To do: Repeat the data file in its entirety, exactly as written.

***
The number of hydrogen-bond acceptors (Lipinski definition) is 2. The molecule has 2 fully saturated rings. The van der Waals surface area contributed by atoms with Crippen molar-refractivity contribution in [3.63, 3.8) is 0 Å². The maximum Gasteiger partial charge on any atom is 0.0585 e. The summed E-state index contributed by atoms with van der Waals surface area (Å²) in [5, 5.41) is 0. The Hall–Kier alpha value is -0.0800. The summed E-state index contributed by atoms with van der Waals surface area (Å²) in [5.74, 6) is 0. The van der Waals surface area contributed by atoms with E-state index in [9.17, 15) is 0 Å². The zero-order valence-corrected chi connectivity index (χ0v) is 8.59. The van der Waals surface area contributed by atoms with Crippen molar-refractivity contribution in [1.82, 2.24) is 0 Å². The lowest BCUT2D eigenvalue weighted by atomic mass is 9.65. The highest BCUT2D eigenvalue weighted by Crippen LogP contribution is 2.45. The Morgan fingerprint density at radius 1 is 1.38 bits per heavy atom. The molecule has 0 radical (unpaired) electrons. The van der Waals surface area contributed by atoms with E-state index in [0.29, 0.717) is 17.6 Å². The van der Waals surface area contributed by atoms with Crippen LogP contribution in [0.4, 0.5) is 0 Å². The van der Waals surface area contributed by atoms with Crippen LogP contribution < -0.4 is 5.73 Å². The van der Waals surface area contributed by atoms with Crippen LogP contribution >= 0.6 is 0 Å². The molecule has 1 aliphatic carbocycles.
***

The number of hydrogen-bond acceptors (Lipinski definition) is 2. The molecule has 2 fully saturated rings. The van der Waals surface area contributed by atoms with Crippen molar-refractivity contribution in [3.63, 3.8) is 0 Å². The maximum Gasteiger partial charge on any atom is 0.0585 e. The summed E-state index contributed by atoms with van der Waals surface area (Å²) in [5, 5.41) is 0. The Hall–Kier alpha value is -0.0800. The summed E-state index contributed by atoms with van der Waals surface area (Å²) in [5.74, 6) is 0. The van der Waals surface area contributed by atoms with E-state index in [9.17, 15) is 0 Å². The zero-order valence-corrected chi connectivity index (χ0v) is 8.59. The van der Waals surface area contributed by atoms with Crippen molar-refractivity contribution in [1.82, 2.24) is 0 Å². The lowest BCUT2D eigenvalue weighted by atomic mass is 9.65. The highest BCUT2D eigenvalue weighted by Crippen LogP contribution is 2.45. The Morgan fingerprint density at radius 1 is 1.38 bits per heavy atom. The molecule has 0 radical (unpaired) electrons. The van der Waals surface area contributed by atoms with E-state index in [0.29, 0.717) is 17.6 Å². The van der Waals surface area contributed by atoms with Crippen LogP contribution in [0.4, 0.5) is 0 Å². The van der Waals surface area contributed by atoms with Crippen LogP contribution < -0.4 is 5.73 Å². The van der Waals surface area contributed by atoms with Crippen LogP contribution >= 0.6 is 0 Å². The molecule has 1 aliphatic carbocycles.